Upload new images. The image library for this site will open in a new window.
Upload new documents. The document library for this site will open in a new window.
Show web part zones on the page. Web parts can be added to display dynamic content such as calendars or photo galleries.
Choose between different arrangements of page sections. Page layouts can be changed even after content has been added.
Move this whole section down, swapping places with the section below it.
Check for and fix problems in the body text. Text pasted in from other sources may contain malformed HTML which the code cleaner will remove.
Accordion feature turned off, click to turn on.
Accordion featurd turned on, click to turn off.
Change the way the image is cropped for this page layout.
Cycle through size options for this image or video.
Align the media panel to the right/left in this section.
Open the image pane in this body section. Click in the image pane to select an image from the image library.
Open the video pane in this body section. Click in the video pane to embed a video. Click ? for step-by-step instructions.
Remove the image from the media panel. This does not delete the image from the library.
Remove the video from the media panel.
Calling it "the most competitive, selective and rewarding competition for contemporary illustrators," he says past exposure in American Illustration has led to work for TIME, Rolling Stone, Newsweek and many other notable publications and gallery shows.
"It is an incredible honor each time," Brinley adds.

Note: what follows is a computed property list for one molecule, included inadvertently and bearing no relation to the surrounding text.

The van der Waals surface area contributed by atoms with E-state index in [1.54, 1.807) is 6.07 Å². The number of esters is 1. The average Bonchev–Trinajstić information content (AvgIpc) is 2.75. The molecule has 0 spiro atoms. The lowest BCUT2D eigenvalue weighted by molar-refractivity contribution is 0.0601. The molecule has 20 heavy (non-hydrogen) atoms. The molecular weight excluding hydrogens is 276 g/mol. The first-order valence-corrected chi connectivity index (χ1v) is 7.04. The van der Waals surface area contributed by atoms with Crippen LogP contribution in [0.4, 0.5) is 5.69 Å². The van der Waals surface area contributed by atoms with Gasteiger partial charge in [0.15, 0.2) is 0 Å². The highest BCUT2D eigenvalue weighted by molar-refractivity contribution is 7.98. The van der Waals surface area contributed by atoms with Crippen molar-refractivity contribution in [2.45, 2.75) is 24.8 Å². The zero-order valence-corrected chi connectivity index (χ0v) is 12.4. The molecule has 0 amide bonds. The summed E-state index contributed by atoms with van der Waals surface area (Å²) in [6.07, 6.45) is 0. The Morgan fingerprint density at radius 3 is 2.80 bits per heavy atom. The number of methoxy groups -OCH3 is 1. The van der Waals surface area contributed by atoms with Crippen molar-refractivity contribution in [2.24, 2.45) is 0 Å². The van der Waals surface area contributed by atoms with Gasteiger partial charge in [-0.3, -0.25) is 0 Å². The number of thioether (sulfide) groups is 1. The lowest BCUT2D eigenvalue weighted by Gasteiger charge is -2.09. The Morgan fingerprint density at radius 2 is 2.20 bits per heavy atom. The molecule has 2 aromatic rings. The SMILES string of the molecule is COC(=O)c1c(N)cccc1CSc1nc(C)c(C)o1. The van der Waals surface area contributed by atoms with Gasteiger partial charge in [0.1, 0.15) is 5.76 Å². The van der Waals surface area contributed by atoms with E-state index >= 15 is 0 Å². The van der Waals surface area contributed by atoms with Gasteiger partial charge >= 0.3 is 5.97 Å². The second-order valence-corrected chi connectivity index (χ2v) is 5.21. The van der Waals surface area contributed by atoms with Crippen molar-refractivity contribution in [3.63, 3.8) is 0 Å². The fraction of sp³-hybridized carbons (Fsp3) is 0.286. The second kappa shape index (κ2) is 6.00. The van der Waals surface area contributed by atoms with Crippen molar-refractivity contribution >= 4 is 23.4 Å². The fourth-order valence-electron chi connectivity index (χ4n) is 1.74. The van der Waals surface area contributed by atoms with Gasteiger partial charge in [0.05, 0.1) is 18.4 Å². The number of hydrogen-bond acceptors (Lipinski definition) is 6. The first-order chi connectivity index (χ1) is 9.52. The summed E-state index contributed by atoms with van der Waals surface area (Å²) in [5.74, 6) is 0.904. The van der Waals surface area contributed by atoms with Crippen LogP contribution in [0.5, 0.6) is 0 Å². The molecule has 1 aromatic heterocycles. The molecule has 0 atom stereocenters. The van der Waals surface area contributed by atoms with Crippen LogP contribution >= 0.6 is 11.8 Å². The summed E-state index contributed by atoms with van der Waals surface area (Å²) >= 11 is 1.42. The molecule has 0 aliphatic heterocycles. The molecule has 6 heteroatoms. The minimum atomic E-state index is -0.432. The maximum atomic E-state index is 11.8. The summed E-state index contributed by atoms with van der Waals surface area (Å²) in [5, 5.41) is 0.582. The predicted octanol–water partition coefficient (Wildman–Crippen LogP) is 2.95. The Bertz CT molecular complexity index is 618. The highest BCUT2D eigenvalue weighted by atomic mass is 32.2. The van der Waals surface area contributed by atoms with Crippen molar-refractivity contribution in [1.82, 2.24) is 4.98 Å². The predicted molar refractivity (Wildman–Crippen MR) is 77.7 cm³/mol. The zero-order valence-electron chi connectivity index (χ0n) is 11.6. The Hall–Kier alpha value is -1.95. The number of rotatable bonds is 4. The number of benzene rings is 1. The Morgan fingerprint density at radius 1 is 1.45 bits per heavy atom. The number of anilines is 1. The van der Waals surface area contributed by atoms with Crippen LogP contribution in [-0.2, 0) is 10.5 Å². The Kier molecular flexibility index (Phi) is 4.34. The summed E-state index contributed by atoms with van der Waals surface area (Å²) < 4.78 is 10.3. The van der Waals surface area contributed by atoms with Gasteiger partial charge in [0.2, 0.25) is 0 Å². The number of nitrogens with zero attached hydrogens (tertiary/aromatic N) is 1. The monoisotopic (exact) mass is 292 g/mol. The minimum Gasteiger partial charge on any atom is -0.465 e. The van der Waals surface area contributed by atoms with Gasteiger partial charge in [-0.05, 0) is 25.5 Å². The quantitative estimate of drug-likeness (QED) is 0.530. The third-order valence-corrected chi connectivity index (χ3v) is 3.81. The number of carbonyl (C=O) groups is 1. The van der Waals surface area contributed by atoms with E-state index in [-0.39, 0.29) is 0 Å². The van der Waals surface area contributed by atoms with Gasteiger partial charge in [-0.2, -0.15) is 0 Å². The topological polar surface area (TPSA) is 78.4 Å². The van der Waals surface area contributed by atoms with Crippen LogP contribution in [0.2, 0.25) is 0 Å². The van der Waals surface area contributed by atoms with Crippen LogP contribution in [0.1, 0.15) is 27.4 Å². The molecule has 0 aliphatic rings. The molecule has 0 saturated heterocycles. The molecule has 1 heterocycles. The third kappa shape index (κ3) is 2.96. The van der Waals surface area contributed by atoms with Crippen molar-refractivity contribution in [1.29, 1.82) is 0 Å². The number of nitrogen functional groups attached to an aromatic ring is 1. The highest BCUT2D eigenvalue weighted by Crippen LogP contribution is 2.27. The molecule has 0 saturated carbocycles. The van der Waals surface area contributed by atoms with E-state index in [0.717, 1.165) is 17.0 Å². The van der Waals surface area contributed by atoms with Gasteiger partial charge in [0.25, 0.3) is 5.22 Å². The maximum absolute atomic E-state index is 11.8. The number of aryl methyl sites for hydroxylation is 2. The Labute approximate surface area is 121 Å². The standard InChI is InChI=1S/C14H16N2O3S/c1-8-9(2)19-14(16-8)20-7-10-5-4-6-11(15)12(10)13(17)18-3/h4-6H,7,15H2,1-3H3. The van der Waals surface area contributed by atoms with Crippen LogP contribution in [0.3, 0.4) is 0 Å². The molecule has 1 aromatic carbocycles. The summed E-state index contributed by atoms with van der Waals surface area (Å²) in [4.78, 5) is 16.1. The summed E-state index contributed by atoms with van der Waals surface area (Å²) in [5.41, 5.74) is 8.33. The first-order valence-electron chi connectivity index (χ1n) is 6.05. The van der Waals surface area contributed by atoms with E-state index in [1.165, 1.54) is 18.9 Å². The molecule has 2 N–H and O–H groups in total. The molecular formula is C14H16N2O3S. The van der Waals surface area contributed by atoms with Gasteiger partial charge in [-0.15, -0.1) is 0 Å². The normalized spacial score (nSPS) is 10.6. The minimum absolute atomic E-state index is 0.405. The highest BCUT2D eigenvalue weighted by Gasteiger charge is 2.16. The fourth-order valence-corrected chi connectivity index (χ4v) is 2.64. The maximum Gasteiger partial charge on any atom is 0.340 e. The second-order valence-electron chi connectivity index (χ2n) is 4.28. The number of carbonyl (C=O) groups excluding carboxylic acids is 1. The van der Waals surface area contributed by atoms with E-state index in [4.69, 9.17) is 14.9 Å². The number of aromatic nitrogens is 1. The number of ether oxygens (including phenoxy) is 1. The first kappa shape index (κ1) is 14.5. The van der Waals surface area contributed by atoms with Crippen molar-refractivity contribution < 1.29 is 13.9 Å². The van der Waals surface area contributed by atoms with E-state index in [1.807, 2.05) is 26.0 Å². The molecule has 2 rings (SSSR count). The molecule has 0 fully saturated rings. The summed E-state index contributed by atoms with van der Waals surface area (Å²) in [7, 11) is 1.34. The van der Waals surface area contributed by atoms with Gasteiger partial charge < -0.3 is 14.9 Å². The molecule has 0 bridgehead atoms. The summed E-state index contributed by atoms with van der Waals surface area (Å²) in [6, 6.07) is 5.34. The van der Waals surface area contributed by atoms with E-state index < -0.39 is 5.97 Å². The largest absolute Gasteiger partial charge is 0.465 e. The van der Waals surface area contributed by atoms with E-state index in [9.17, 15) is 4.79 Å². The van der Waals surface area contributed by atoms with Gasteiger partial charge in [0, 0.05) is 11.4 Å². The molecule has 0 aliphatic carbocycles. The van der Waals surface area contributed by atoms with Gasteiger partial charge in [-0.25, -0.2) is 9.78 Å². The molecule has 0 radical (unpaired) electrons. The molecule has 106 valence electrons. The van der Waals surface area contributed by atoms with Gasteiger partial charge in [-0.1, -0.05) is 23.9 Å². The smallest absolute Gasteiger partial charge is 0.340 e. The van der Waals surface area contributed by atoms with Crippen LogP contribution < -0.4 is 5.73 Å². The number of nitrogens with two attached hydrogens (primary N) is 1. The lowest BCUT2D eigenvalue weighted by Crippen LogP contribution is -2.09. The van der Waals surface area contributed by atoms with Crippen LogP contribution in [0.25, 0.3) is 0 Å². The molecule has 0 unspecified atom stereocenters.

His previous winning images have included editorial work, such as a New York Times Magazine cover portrait of Kim Jong Il, but the majority have been personal illustrations or gallery pieces.
His sailor boy image is perhaps among the most personal.
The picture was initially drawn as part of his early research for "Budapest Boy," a 32-page, full-color story of a family of nesting dolls who flee Hungary during the 1956 Revolution and immigrate to America, where their young son becomes a New York Yankees batboy at the World Series.
The book, which was developed, illustrated and written last summer, was inspired by the immigrant experiences of Brinley's grandmother and his own childhood memories of being a batboy for Major League Baseball teams while vacationing at her Florida home.
While the award-winning blind-eyed sailor boy image does not appear in "Budapest Boy," Brinley says it helped him conceive of and create the narrative of the 16-picture, full-spread book, which has become his largest project to date.
Move this whole section up, swapping places with the section above it.